mRNA pioneer BioNTech announced recently that it is developing an mRNA-based vaccine to attempt to eradicate malaria.  Its efforts are geographically focused on Africa, and the company said it is furthering those efforts to build manufacturing capacity on the African continent.

This all comes on the heels of being the first to ever put an mRNA-based product on the market, its COVID-19 vaccine developed with Pfizer, demonstrated to be 95% effective.

“The response to the pandemic has shown that science and innovation can transform people’s lives when all key stakeholders work together towards a common goal,” said Ugur Sahin, BioNTech’s Chief Executive Officer and co-founder.

Malaria has been a difficult problem to solve throughout the decades, with scientists up until now unable to defeat the disease that infects millions of people every year and kills more than 400,000, with most of the victims being infants and young children in impoverished regions in Africa.

Malaria is caused by a parasite that avoids recognition by the immune system. Similar to the function of BioNTech’s  COVID-19 vaccine, the malaria mRNA vaccine is intended to cause human cells to make a protein that is a recognizable component of the malaria pathogen, invoking an immune response in the person receiving the vaccine. The antibodies built up during that process are meant to provide a defense in the event of exposure to the real pathogen.

“The very high efficacy of two mRNA vaccines for COVID-19 have shown the world just how powerful this technology could be against many diseases, including malaria,” said Tedros Adhanom Ghebreyesus, head of the World Health Organisation (WHO).

BioNTech said it will seek to target the circumsporozoite protein (CSP) and other antigens discovered in pre-clinical work and select the most promising vaccine candidate for a clinical trial to commence by the end of 2022.

Chief Operating Officer Sierk Poetting said the company would support the initial research and early production of the vaccine then work with its partners for large-scale trials, infrastructure build, and go-to-market.

Here are some reports relating to this story for your reference: EndpointsNews ; Reuters ; Bloomberg.

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Photo of Dan Shores Dan Shores

Dan Shores is a Partner at Rothwell Figg.  Dan is a dedicated patent lawyer and strategist who believes in his clients and the power of their ideas. He focuses on serving biotech, medical device, energy, software, cybersecurity, and other technology-based companies and understands

Dan Shores is a Partner at Rothwell Figg.  Dan is a dedicated patent lawyer and strategist who believes in his clients and the power of their ideas. He focuses on serving biotech, medical device, energy, software, cybersecurity, and other technology-based companies and understands the myriad of challenges that such companies face when breaking through and establishing themselves in their respective markets. Dan works with clients to build robust patent portfolios, protect trade secrets, negotiate strategic collaborations, conduct due diligence and landscape investigations, and prepare for success in funding rounds and exits. An engineer by education, and having extensive experience in transactional, litigation, procurement, and strategic counseling matters for technology-based companies, Dan is a problem-solver who excels at deciphering key translational aspects of a broad array of technologies to maximize leverage in the context of clients’ desired implementation of such technologies whether as participants in dynamic markets or as first movers.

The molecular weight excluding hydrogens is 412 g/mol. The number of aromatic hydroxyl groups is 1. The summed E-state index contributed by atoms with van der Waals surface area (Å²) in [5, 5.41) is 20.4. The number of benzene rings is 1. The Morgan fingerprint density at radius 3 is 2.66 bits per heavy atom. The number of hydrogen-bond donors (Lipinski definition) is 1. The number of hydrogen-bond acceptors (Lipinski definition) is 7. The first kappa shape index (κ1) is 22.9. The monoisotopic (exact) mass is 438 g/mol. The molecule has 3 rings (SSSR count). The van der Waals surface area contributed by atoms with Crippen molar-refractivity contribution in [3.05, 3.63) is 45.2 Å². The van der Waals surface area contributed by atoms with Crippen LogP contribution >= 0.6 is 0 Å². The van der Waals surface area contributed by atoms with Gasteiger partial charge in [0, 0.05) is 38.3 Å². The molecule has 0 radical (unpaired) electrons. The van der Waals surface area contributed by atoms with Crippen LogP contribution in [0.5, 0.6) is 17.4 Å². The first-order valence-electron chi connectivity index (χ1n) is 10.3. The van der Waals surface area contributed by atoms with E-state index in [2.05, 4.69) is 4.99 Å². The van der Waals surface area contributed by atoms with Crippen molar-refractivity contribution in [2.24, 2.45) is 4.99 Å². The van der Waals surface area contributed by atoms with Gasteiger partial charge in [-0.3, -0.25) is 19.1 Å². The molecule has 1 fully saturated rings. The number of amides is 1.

Dan has served companies utilizing the following technologies (without limitation): mRNA therapies; lipid nanoparticle delivery technologies; genetically engineered swine and organs for xenotransplantation; artificial intelligence for drug discovery; CAR-T therapies; oligonucleotide development; pharmaceutical treatment of rhinitis with levocetirizine; pharmaceutical treatment of hepatitis B with telbivudine; genetically-modified cotton seed; fiber-optic probes for tissue investigation; implantable glucose-sensing devices; high throughput genetic seed-chipping technology; cybersecurity threat assessment platforms; interactive media systems for healthcare institutions; artificial intelligence (various applications); identification systems for cable-based medical devices; identification of digital positions of interest on media items; heat-treated glass with multilayer low-emissivity coatings; automotive and agricultural equipment; pressure-sensitive adhesives; three dimensional printing of buildings and other structures; and integrated electronic securities marketplace systems.

Dan is a registered patent attorney licensed to practice before the United States Patent and Trademark Office, and is admitted to practice law in Massachusetts and in the District of Columbia. He is a member of the bars of the Supreme Court of the United States, United States Court of Appeals for the Federal Circuit, and United States District Court for the District of Massachusetts. Dan lives in Boston with his wife Lindsay and their two English Bulldogs Jarves and Rosie.